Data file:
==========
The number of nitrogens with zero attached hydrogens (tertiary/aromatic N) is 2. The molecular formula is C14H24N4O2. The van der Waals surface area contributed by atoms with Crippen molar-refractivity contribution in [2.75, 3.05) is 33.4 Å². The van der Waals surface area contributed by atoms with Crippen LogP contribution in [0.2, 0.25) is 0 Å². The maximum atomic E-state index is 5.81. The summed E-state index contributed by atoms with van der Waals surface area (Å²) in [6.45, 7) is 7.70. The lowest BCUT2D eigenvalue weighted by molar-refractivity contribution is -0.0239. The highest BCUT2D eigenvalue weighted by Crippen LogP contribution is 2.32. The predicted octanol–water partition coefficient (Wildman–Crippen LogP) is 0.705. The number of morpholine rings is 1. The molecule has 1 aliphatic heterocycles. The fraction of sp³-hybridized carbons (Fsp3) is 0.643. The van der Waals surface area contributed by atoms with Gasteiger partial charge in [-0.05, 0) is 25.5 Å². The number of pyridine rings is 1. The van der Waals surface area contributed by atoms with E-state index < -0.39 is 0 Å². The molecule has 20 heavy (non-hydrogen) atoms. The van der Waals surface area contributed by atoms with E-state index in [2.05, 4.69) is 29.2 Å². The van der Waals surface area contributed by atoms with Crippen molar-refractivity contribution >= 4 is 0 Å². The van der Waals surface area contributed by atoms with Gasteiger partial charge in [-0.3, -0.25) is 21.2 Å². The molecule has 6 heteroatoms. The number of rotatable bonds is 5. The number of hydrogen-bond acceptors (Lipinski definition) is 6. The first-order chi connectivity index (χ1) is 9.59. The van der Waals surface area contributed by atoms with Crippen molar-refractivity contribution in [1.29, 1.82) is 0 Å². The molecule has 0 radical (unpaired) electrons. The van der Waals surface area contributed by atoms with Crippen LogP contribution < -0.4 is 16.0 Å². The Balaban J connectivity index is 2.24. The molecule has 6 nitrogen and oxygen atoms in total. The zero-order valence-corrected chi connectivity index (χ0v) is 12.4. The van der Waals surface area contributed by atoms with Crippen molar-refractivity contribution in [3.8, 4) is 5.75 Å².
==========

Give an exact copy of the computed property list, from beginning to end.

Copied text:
The number of nitrogens with zero attached hydrogens (tertiary/aromatic N) is 2. The molecular formula is C14H24N4O2. The van der Waals surface area contributed by atoms with Crippen molar-refractivity contribution in [2.75, 3.05) is 33.4 Å². The van der Waals surface area contributed by atoms with Crippen LogP contribution in [0.2, 0.25) is 0 Å². The maximum atomic E-state index is 5.81. The summed E-state index contributed by atoms with van der Waals surface area (Å²) in [6.45, 7) is 7.70. The lowest BCUT2D eigenvalue weighted by molar-refractivity contribution is -0.0239. The highest BCUT2D eigenvalue weighted by Crippen LogP contribution is 2.32. The predicted octanol–water partition coefficient (Wildman–Crippen LogP) is 0.705. The number of morpholine rings is 1. The molecule has 1 aliphatic heterocycles. The fraction of sp³-hybridized carbons (Fsp3) is 0.643. The van der Waals surface area contributed by atoms with Gasteiger partial charge in [-0.05, 0) is 25.5 Å². The number of pyridine rings is 1. The van der Waals surface area contributed by atoms with E-state index < -0.39 is 0 Å². The molecule has 20 heavy (non-hydrogen) atoms. The van der Waals surface area contributed by atoms with E-state index in [2.05, 4.69) is 29.2 Å². The van der Waals surface area contributed by atoms with Crippen molar-refractivity contribution >= 4 is 0 Å². The van der Waals surface area contributed by atoms with Gasteiger partial charge in [-0.3, -0.25) is 21.2 Å². The molecule has 6 heteroatoms. The number of rotatable bonds is 5. The number of hydrogen-bond acceptors (Lipinski definition) is 6. The first-order chi connectivity index (χ1) is 9.59. The van der Waals surface area contributed by atoms with Crippen molar-refractivity contribution in [1.29, 1.82) is 0 Å². The molecule has 0 radical (unpaired) electrons. The van der Waals surface area contributed by atoms with Crippen LogP contribution < -0.4 is 16.0 Å². The Balaban J connectivity index is 2.24. The molecule has 6 nitrogen and oxygen atoms in total. The zero-order valence-corrected chi connectivity index (χ0v) is 12.4. The van der Waals surface area contributed by atoms with Crippen molar-refractivity contribution in [3.8, 4) is 5.75 Å².